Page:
Martin said he was riding in the van behind the equipment truck, when suddenly the 13 ½ foot truck literally got blown off of the road. It turned over twice and landed upside down, completely smashing the cab.
"You couldn't even tell it was a truck," Martin said, "Five of us got out of the van. I remembered most vividly telling them to see the two drivers were okay. The top of the cab was completely flattened.
When we got there, the driver was crawling out of the cab. I figured the other driver was dead. He had been sleeping behind the cab.
Fortunately, however, the driver, Paul Clayborn, suffered only a broken rib. The second driver, Jim Clark who was sleeping when the accident occurred, was not seriously injured but almost lost a few fingers.
Martin took the injured drivers to the hospital.
Meanwhile, Robinson had dozed off to sleep for the first time in nearly two days. His wife Charlotte was driving and woke Robinson when they approached the accident.
"I saw a truck up ahead but couldn't make it out right away," he said. "All of a sudden, I saw drum corps equipment over the place."
"We pulled up and I hopped out. I didn't know it but the accident had happened about 15 minutes earlier and a wrecker was there.
The wrecker was about to pull the truck up onto the road. Had he done this, everything would have been destroyed. He would have had to drag the truck over drums and horns. There were three or four Spirit woman trying to pull uniforms out of the wreck."
The Crossmen buses filled with 128 corps members stopped.
"The kids were hanging out the windows with tears running down their faces," Robinson said. "They had started to generate such feelings toward each other the night before in Hot Springs. The kids were thinking, what if that would have been their equipment? What is Spirit going to do??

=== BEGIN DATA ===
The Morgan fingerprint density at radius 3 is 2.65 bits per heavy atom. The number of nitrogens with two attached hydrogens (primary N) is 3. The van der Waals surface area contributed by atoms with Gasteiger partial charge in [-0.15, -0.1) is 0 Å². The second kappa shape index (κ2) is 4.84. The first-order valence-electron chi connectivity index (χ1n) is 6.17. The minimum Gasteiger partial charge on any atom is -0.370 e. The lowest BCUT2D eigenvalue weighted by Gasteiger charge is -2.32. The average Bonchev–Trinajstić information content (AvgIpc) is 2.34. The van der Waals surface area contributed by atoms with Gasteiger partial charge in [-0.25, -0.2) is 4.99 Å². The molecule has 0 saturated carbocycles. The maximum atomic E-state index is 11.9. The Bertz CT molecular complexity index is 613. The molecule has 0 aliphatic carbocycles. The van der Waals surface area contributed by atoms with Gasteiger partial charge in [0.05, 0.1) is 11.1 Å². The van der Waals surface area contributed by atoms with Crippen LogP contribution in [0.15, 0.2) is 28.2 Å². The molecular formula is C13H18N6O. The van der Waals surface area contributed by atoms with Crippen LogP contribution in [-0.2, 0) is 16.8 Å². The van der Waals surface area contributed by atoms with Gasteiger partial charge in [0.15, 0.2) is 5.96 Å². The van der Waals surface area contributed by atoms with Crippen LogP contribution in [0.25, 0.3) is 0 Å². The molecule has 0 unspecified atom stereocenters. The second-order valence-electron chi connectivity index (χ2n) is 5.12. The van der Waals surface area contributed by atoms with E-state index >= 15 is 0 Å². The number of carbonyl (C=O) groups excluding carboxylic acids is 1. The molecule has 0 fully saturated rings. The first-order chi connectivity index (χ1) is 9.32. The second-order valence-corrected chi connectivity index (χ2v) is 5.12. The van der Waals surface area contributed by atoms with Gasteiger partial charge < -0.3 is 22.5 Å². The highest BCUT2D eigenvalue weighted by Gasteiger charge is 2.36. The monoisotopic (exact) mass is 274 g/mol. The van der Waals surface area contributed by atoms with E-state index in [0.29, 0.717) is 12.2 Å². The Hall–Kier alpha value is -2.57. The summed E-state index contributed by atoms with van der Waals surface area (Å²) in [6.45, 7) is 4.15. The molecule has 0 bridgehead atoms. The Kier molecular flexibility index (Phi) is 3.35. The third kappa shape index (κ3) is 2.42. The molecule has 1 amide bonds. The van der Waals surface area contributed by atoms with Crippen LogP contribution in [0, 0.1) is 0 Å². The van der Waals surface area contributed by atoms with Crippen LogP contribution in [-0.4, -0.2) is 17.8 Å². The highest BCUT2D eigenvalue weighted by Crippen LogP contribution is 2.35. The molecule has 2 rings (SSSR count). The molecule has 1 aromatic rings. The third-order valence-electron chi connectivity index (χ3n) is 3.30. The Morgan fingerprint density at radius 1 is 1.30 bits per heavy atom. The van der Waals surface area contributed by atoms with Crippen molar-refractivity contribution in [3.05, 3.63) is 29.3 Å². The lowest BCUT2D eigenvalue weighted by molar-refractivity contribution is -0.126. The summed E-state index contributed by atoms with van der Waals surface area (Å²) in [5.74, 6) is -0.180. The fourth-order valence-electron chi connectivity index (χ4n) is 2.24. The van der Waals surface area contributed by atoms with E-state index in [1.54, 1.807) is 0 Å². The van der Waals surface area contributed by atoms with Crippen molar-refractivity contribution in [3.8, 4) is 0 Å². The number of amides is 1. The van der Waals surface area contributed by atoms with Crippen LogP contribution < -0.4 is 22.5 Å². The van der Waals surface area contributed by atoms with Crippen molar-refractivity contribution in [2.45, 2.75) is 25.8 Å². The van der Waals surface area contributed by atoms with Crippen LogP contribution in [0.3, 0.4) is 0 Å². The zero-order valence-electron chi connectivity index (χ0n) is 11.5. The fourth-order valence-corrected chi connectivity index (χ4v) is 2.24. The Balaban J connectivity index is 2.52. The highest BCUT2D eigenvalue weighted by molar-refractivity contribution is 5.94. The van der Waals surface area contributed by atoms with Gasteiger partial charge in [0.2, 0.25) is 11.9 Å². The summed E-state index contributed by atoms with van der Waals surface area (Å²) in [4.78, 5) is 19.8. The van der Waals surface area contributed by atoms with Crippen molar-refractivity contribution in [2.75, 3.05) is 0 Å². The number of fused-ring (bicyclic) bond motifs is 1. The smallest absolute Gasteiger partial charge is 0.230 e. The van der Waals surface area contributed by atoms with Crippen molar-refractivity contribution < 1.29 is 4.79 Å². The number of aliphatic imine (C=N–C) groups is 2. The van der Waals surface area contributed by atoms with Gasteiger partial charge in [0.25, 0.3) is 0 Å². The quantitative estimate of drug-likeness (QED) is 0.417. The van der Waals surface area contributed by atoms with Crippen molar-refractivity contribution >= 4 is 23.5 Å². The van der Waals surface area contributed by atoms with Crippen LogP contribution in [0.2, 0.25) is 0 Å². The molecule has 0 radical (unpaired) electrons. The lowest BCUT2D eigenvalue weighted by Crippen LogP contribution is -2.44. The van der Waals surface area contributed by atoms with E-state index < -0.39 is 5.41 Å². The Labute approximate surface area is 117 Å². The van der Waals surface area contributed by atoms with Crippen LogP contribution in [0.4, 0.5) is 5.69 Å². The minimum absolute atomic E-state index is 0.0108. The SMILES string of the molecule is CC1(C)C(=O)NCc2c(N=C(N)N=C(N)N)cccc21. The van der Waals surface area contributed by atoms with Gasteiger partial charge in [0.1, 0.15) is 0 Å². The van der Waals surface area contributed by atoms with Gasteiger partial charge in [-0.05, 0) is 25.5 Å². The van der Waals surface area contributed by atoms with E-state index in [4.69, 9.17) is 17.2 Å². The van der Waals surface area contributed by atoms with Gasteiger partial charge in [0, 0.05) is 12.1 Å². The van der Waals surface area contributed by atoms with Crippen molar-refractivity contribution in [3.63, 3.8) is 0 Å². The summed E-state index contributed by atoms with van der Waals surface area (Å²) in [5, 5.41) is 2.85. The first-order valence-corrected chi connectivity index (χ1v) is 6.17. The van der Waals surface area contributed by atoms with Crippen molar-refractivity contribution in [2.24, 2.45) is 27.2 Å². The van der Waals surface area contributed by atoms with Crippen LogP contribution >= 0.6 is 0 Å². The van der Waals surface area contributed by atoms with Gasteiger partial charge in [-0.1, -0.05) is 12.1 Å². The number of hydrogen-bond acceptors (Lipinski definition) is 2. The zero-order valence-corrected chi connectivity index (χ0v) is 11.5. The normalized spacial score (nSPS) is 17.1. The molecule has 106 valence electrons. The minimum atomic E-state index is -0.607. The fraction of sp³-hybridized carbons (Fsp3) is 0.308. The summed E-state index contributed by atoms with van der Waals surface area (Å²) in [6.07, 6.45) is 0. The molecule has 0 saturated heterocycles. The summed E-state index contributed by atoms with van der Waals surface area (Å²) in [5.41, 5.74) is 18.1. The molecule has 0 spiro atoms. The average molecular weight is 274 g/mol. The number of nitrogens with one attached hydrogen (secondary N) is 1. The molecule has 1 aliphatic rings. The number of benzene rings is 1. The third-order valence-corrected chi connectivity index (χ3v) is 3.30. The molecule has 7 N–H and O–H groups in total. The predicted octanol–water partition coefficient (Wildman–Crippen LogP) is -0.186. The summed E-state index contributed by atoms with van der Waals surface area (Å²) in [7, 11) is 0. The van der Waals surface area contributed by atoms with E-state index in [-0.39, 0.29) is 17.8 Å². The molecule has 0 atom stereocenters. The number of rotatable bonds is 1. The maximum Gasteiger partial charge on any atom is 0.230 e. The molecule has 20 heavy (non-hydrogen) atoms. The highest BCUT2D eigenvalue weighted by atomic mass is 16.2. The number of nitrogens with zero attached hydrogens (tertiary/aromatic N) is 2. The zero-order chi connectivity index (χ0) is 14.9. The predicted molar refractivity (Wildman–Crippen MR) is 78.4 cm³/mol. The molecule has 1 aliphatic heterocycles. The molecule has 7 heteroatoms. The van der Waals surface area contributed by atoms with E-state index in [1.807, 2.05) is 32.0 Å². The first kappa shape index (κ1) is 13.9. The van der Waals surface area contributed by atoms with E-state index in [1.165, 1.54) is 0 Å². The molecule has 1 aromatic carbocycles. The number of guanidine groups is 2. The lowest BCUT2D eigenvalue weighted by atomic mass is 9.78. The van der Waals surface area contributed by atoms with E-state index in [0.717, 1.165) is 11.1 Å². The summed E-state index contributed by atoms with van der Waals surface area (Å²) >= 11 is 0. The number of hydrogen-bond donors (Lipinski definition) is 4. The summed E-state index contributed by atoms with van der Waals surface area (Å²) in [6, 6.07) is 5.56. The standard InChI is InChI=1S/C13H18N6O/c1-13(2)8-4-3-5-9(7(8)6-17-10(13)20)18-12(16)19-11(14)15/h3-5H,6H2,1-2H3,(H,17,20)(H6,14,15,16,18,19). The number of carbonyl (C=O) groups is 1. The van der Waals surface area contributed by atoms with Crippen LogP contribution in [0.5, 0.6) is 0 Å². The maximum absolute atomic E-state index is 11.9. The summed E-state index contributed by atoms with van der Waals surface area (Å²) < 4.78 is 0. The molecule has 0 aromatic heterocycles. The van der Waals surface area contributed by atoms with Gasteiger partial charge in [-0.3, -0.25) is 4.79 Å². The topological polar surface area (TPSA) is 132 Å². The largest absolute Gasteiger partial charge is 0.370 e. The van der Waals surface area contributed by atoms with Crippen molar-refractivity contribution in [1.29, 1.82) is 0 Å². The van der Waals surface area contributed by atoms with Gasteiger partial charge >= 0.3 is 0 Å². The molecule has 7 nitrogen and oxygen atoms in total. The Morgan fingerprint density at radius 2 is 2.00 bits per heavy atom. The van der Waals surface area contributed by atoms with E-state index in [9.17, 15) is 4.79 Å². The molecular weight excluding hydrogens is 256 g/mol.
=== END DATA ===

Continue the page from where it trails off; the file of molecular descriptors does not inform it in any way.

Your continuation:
The driver of the wrecker told Robinson he had to remove the wreck and was going to pull the equipment truck back onto the roadway.
"Give me 10 minutes," Robinson told the driver. He turned to the buses and shouted, "Everybody off the buses and pick this wreck clean!"
The corps members climbed out of the buses. The Crossmen drivers and the entire traveling crew helped gather the equipment.
"They are unbelievable," Robinson said. "The kids ripped open the rest of the truck. It was an instinctive thing. The drummers went for the drums. The color guard went for the flags and uniforms and the horn lone went looking for horns.
The kids took the drums, like they were handling a baby. They took them very gingerly and set them in the aisles of their buses. They put towels, pillows and sleeping bags around them so they wouldn't get scratched. There was gas leaking all over the place I warned everyone not to light a match."
Before long, the Crossmen had picked the wreck clean. When Martin returned, he was handed a box of nuts and bolts the Crossmen members had gathered from the grass. Not one bolt turned up missing!
Out of more than $80,000 in equipment, the total damage came to $1,900, Martin said.
"We had a couple horns ruined, a cracked bass drum and a couple of uniforms damaged, but nothing major," he said. "We went on the rest of the tour and borrowed a bass drum and a pair of cymbals." About 20 miles from the accident, the Spirit buses had pulled to a rest stop where they were met later by Crossmen members.